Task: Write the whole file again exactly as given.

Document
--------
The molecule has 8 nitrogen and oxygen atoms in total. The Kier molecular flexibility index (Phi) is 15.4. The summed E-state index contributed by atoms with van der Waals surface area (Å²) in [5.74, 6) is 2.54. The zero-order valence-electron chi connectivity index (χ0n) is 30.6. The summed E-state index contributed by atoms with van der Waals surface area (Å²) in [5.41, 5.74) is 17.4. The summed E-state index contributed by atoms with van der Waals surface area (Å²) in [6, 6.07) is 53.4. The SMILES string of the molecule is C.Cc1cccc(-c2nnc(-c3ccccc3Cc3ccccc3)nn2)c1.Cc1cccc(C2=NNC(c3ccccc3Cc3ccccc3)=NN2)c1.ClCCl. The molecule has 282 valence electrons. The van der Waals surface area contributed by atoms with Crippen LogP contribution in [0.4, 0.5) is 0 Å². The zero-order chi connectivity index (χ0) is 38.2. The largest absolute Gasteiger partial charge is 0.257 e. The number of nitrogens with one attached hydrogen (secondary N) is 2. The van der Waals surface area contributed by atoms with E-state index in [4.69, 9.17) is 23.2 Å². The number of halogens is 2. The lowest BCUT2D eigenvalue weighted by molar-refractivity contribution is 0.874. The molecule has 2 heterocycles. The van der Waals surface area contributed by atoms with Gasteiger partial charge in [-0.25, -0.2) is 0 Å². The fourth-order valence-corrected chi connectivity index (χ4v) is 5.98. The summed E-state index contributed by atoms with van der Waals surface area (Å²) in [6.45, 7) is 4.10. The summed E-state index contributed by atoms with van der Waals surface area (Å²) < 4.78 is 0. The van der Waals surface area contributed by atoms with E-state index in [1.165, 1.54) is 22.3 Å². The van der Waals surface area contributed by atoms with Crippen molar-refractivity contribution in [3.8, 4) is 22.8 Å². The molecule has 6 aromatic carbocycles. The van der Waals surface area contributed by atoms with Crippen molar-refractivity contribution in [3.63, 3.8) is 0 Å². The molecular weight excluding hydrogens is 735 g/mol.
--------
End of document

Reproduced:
The molecule has 8 nitrogen and oxygen atoms in total. The Kier molecular flexibility index (Phi) is 15.4. The summed E-state index contributed by atoms with van der Waals surface area (Å²) in [5.74, 6) is 2.54. The zero-order valence-electron chi connectivity index (χ0n) is 30.6. The summed E-state index contributed by atoms with van der Waals surface area (Å²) in [5.41, 5.74) is 17.4. The summed E-state index contributed by atoms with van der Waals surface area (Å²) in [6, 6.07) is 53.4. The SMILES string of the molecule is C.Cc1cccc(-c2nnc(-c3ccccc3Cc3ccccc3)nn2)c1.Cc1cccc(C2=NNC(c3ccccc3Cc3ccccc3)=NN2)c1.ClCCl. The molecule has 282 valence electrons. The van der Waals surface area contributed by atoms with Crippen LogP contribution in [0.4, 0.5) is 0 Å². The zero-order chi connectivity index (χ0) is 38.2. The largest absolute Gasteiger partial charge is 0.257 e. The number of nitrogens with one attached hydrogen (secondary N) is 2. The van der Waals surface area contributed by atoms with E-state index in [4.69, 9.17) is 23.2 Å². The number of halogens is 2. The lowest BCUT2D eigenvalue weighted by molar-refractivity contribution is 0.874. The molecule has 2 heterocycles. The van der Waals surface area contributed by atoms with Gasteiger partial charge in [-0.25, -0.2) is 0 Å². The fourth-order valence-corrected chi connectivity index (χ4v) is 5.98. The summed E-state index contributed by atoms with van der Waals surface area (Å²) in [6.45, 7) is 4.10. The summed E-state index contributed by atoms with van der Waals surface area (Å²) < 4.78 is 0. The van der Waals surface area contributed by atoms with E-state index in [1.165, 1.54) is 22.3 Å². The van der Waals surface area contributed by atoms with Crippen molar-refractivity contribution in [3.8, 4) is 22.8 Å². The molecule has 6 aromatic carbocycles. The van der Waals surface area contributed by atoms with Crippen molar-refractivity contribution in [3.63, 3.8) is 0 Å². The molecular weight excluding hydrogens is 735 g/mol.